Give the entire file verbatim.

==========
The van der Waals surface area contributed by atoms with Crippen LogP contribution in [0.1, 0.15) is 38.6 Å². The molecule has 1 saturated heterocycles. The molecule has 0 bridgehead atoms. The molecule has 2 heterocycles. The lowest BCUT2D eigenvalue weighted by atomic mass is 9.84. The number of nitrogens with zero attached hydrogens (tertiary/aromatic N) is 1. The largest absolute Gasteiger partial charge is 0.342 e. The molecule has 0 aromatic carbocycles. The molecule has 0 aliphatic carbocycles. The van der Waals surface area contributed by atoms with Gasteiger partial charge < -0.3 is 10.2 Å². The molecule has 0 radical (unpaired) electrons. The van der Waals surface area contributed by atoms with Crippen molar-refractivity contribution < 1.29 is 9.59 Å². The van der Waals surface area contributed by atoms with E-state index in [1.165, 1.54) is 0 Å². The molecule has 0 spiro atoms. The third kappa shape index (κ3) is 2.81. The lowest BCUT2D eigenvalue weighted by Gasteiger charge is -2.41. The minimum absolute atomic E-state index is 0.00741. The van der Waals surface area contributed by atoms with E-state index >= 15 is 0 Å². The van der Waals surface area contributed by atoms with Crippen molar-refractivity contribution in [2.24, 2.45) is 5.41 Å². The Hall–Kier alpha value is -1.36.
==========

The van der Waals surface area contributed by atoms with Crippen LogP contribution in [0.1, 0.15) is 38.6 Å². The molecule has 1 saturated heterocycles. The molecule has 0 bridgehead atoms. The molecule has 2 heterocycles. The lowest BCUT2D eigenvalue weighted by atomic mass is 9.84. The number of nitrogens with zero attached hydrogens (tertiary/aromatic N) is 1. The largest absolute Gasteiger partial charge is 0.342 e. The molecule has 0 aromatic carbocycles. The molecule has 0 aliphatic carbocycles. The van der Waals surface area contributed by atoms with Gasteiger partial charge < -0.3 is 10.2 Å². The molecule has 0 radical (unpaired) electrons. The van der Waals surface area contributed by atoms with Crippen molar-refractivity contribution < 1.29 is 9.59 Å². The van der Waals surface area contributed by atoms with E-state index in [1.165, 1.54) is 0 Å². The molecule has 0 spiro atoms. The third kappa shape index (κ3) is 2.81. The lowest BCUT2D eigenvalue weighted by Gasteiger charge is -2.41. The minimum absolute atomic E-state index is 0.00741. The van der Waals surface area contributed by atoms with E-state index >= 15 is 0 Å². The van der Waals surface area contributed by atoms with Crippen molar-refractivity contribution in [2.24, 2.45) is 5.41 Å². The Hall–Kier alpha value is -1.36.